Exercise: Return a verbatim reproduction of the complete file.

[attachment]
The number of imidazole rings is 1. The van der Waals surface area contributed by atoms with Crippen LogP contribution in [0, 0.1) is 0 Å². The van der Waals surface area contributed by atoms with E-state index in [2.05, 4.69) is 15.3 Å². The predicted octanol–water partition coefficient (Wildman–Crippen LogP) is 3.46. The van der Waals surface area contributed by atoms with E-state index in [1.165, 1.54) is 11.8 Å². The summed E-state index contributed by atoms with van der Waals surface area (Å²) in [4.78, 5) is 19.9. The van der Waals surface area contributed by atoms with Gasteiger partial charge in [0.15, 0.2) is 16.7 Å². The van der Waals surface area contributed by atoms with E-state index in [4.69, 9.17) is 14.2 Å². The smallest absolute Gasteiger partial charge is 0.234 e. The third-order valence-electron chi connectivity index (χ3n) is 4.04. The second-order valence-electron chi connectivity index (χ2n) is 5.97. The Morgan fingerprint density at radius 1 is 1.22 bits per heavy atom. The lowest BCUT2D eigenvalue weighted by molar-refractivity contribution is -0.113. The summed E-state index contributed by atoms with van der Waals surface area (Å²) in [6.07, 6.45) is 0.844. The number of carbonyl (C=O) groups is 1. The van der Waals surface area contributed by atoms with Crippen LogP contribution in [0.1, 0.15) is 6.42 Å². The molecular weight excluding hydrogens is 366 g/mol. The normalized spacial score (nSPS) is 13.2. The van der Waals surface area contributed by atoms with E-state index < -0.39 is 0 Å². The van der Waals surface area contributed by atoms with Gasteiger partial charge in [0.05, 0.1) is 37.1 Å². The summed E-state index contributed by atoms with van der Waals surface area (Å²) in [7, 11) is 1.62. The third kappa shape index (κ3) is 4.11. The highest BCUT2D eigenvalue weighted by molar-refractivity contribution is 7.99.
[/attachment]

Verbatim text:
The number of imidazole rings is 1. The van der Waals surface area contributed by atoms with Crippen LogP contribution in [0, 0.1) is 0 Å². The van der Waals surface area contributed by atoms with E-state index in [2.05, 4.69) is 15.3 Å². The predicted octanol–water partition coefficient (Wildman–Crippen LogP) is 3.46. The van der Waals surface area contributed by atoms with E-state index in [1.165, 1.54) is 11.8 Å². The summed E-state index contributed by atoms with van der Waals surface area (Å²) in [4.78, 5) is 19.9. The van der Waals surface area contributed by atoms with Gasteiger partial charge in [0.15, 0.2) is 16.7 Å². The van der Waals surface area contributed by atoms with E-state index in [4.69, 9.17) is 14.2 Å². The smallest absolute Gasteiger partial charge is 0.234 e. The third-order valence-electron chi connectivity index (χ3n) is 4.04. The second-order valence-electron chi connectivity index (χ2n) is 5.97. The Morgan fingerprint density at radius 1 is 1.22 bits per heavy atom. The lowest BCUT2D eigenvalue weighted by molar-refractivity contribution is -0.113. The summed E-state index contributed by atoms with van der Waals surface area (Å²) in [6.07, 6.45) is 0.844. The number of carbonyl (C=O) groups is 1. The van der Waals surface area contributed by atoms with Crippen LogP contribution in [0.1, 0.15) is 6.42 Å². The molecular weight excluding hydrogens is 366 g/mol. The normalized spacial score (nSPS) is 13.2. The van der Waals surface area contributed by atoms with E-state index < -0.39 is 0 Å². The van der Waals surface area contributed by atoms with Gasteiger partial charge in [0.05, 0.1) is 37.1 Å². The summed E-state index contributed by atoms with van der Waals surface area (Å²) in [7, 11) is 1.62. The third kappa shape index (κ3) is 4.11. The highest BCUT2D eigenvalue weighted by molar-refractivity contribution is 7.99.